April CPI to Add to Inflation Story
April CPI to Add to Inflation Story
Later this morning we get April CPI and the equity market hasn’t waited around to sell on the rumors. Expectations are that overall CPI will reach a ten-year high of 3.6% while core CPI is expected to spike to 2.3% versus 1.6% in March. This is the base effect and supply constraints that the Fed has been talking about for months. While the fixed income market has been taking the inflation news with calm and little reaction, stocks are another story altogether and we talk about those differing responses in the section below. Finally, in our latest podcast, Tom sits down with Joe Keating, Co-Chief Investment Officer, NBCS Asset Management to discuss his latest thoughts on the economy, rates and stocks. The iTunes link can be found here and the Spotify here.
A Tale of Two Markets
The inflation story continues to bedevil stocks while bonds remain relatively sanguine. It’s like the adult pool at a family resort: quiet, without a lot of action while over in the equity side it’s all manner of chaos. So which side is right? After years of working in the industry we can say this: when two different markets react differently to the same information we tend to come down on the fixed income side. Part of that is because we work in that side of the business but also because when there are big macro-economic moves afoot the fixed income side seems to have a better handle on those forces. While stock jockeys understand company-specific advantages and weaknesses, when macro factors intrude they often revert to knee-jerk responses. That’s what we think we’re seeing now. The high-multiple stocks are getting hit for the implication that higher inflation is coming and here to stay. Fixed income, on the other hand, being better students of macro-economic moves and the Fed seem to have a more calm hand on the tiller. View the TIPs Breakeven Inflation Rates below. The 1yr inflation rate is 2.89% which is high but look at the 10yr breakeven inflation rate at 2.53%.
We think the Fed would take a 2.53% inflation rate over a decade in a heartbeat and that may explain the relative calm in the Treasury market of late. The Fed has spent considerable energy over the last couple months explaining the expected transitory price increases we’re now seeing. The fixed income market seems to have taken that to heart. The stock market? Well, not so much. We think that within a year or so, longer-term forces that kept inflation under 2.00% despite a 3.5% unemployment rate prior to the pandemic will return to influence prices lower once again. Aging populations and lower population growth in all the major developed markets, global supply chains returning to low-cost producers, and technological advancements will slowly exert their influence just as fiscal stimulus fades. Price levels will inevitably follow.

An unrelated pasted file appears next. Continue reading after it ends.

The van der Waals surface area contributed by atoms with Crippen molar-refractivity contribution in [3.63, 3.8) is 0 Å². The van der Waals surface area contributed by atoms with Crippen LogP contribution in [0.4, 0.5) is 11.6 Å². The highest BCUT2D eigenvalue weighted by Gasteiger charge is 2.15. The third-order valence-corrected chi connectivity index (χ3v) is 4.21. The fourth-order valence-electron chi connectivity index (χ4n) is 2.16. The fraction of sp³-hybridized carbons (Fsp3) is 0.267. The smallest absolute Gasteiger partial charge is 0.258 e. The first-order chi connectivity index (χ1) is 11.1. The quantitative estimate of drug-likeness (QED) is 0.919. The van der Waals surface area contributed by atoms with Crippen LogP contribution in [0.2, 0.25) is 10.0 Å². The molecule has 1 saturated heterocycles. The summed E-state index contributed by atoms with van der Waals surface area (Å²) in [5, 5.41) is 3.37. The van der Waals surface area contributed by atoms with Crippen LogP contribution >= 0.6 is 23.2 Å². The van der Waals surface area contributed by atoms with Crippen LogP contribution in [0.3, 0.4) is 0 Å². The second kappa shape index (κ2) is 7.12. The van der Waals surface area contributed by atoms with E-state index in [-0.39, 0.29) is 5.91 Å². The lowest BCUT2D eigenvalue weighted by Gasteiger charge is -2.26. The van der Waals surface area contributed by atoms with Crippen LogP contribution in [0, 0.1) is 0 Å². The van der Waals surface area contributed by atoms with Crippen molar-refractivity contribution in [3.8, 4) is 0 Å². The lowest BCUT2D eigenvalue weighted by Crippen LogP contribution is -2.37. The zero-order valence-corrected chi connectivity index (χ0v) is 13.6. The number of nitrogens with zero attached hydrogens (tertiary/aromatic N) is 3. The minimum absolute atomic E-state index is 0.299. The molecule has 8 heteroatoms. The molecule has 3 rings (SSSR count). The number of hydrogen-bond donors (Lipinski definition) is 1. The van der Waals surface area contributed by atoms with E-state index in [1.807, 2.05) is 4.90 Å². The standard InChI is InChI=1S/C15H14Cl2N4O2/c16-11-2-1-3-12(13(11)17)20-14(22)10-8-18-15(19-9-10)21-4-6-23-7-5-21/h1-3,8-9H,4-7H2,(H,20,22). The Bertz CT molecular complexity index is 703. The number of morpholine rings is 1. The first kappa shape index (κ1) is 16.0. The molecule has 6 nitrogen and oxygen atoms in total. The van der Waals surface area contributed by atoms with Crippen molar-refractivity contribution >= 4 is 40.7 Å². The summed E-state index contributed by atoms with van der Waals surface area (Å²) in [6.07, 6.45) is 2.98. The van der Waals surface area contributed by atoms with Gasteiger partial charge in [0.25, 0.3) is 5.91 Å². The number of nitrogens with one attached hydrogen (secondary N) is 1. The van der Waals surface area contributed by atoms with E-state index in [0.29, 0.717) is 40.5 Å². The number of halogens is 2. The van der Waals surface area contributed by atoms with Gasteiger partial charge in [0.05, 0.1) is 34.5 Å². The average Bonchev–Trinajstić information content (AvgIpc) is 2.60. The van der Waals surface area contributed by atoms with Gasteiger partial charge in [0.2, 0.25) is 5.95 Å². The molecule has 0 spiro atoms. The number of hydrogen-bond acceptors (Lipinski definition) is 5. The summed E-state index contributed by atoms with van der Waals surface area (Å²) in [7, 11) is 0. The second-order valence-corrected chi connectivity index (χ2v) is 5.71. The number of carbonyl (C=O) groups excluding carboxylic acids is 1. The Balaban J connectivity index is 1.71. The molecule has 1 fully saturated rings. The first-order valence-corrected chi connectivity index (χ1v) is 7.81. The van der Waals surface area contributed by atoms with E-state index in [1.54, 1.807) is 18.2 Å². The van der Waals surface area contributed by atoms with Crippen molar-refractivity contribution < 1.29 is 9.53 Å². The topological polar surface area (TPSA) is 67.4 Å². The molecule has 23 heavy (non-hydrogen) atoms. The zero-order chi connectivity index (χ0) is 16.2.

Lumber Prices Slow Home Building
So we follow up our piece on inflation and not to worry about it with a piece on the staggering increase in lumber prices. As shown in the graphic below, $50,000 in lumber would have built just over ten houses in 2020 and that same price of lumber would build you just over 2 houses today. And that’s the point. It’s not just that the sky-high lumber prices are being passed through to the consumer in the form of higher home prices, it’s also that those prices are slowing the homebuilding process.
If you look at any recent residential activity report, the lack of inventory is almost universally mentioned as a constraint to more sales and as a catalyst to higher prices. Home builders are more often than not, slowing the pace of building as lumber prices continue higher and that will slow the pace of activity in the second half of 2021. One of the foundations of inflation building through 2021 was the expectation of re-openings creating all manner of demand that would in turn lift prices even higher. Well, if supply is constrained due to high prices then the expected level of activity will be constrained as well and that leads to the self-limiting impact of higher prices. Without ever-increasing wage gains, at some point the consumer balks and limits discretionary spending. The April jobs report could be a harbinger of more to come: a lumpy, longer-than-expected recovery and that should also have a dampening effect on prices in the longer-run.
Agency Indications — FNMA / FHLMC Callable Rates
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